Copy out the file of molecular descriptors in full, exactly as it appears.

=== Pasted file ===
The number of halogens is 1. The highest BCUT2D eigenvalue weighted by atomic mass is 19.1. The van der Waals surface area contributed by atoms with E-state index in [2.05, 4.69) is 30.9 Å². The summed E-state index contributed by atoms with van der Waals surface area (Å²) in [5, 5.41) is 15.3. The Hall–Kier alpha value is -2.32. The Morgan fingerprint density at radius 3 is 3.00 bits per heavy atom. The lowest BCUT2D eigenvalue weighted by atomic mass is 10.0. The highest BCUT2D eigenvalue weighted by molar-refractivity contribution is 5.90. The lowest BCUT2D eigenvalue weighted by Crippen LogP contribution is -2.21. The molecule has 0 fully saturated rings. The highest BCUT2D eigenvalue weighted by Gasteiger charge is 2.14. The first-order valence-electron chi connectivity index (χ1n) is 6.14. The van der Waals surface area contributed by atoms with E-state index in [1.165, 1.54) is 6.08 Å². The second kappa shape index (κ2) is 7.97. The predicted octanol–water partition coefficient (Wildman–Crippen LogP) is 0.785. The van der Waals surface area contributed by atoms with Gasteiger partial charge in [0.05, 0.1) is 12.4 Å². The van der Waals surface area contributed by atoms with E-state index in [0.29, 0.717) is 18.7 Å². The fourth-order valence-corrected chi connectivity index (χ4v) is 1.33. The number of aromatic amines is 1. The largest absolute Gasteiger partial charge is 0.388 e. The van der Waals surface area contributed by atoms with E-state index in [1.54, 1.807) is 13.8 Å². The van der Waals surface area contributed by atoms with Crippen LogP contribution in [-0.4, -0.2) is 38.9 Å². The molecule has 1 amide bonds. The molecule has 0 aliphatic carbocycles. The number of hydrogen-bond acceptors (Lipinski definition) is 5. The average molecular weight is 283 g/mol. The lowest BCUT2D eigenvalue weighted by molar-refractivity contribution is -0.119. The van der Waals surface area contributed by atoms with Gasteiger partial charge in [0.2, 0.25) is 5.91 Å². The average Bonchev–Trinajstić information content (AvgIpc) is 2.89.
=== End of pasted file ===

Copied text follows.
The number of halogens is 1. The highest BCUT2D eigenvalue weighted by atomic mass is 19.1. The van der Waals surface area contributed by atoms with E-state index in [2.05, 4.69) is 30.9 Å². The summed E-state index contributed by atoms with van der Waals surface area (Å²) in [5, 5.41) is 15.3. The Hall–Kier alpha value is -2.32. The Morgan fingerprint density at radius 3 is 3.00 bits per heavy atom. The lowest BCUT2D eigenvalue weighted by atomic mass is 10.0. The highest BCUT2D eigenvalue weighted by molar-refractivity contribution is 5.90. The lowest BCUT2D eigenvalue weighted by Crippen LogP contribution is -2.21. The molecule has 0 fully saturated rings. The highest BCUT2D eigenvalue weighted by Gasteiger charge is 2.14. The first-order valence-electron chi connectivity index (χ1n) is 6.14. The van der Waals surface area contributed by atoms with E-state index in [1.165, 1.54) is 6.08 Å². The second kappa shape index (κ2) is 7.97. The predicted octanol–water partition coefficient (Wildman–Crippen LogP) is 0.785. The van der Waals surface area contributed by atoms with Gasteiger partial charge in [0.05, 0.1) is 12.4 Å². The van der Waals surface area contributed by atoms with E-state index in [0.29, 0.717) is 18.7 Å². The fourth-order valence-corrected chi connectivity index (χ4v) is 1.33. The number of aromatic amines is 1. The largest absolute Gasteiger partial charge is 0.388 e. The van der Waals surface area contributed by atoms with E-state index in [1.54, 1.807) is 13.8 Å². The van der Waals surface area contributed by atoms with Crippen LogP contribution in [-0.4, -0.2) is 38.9 Å². The molecule has 1 amide bonds. The molecule has 0 aliphatic carbocycles. The number of hydrogen-bond acceptors (Lipinski definition) is 5. The average molecular weight is 283 g/mol. The lowest BCUT2D eigenvalue weighted by molar-refractivity contribution is -0.119. The van der Waals surface area contributed by atoms with Gasteiger partial charge in [0.2, 0.25) is 5.91 Å². The average Bonchev–Trinajstić information content (AvgIpc) is 2.89.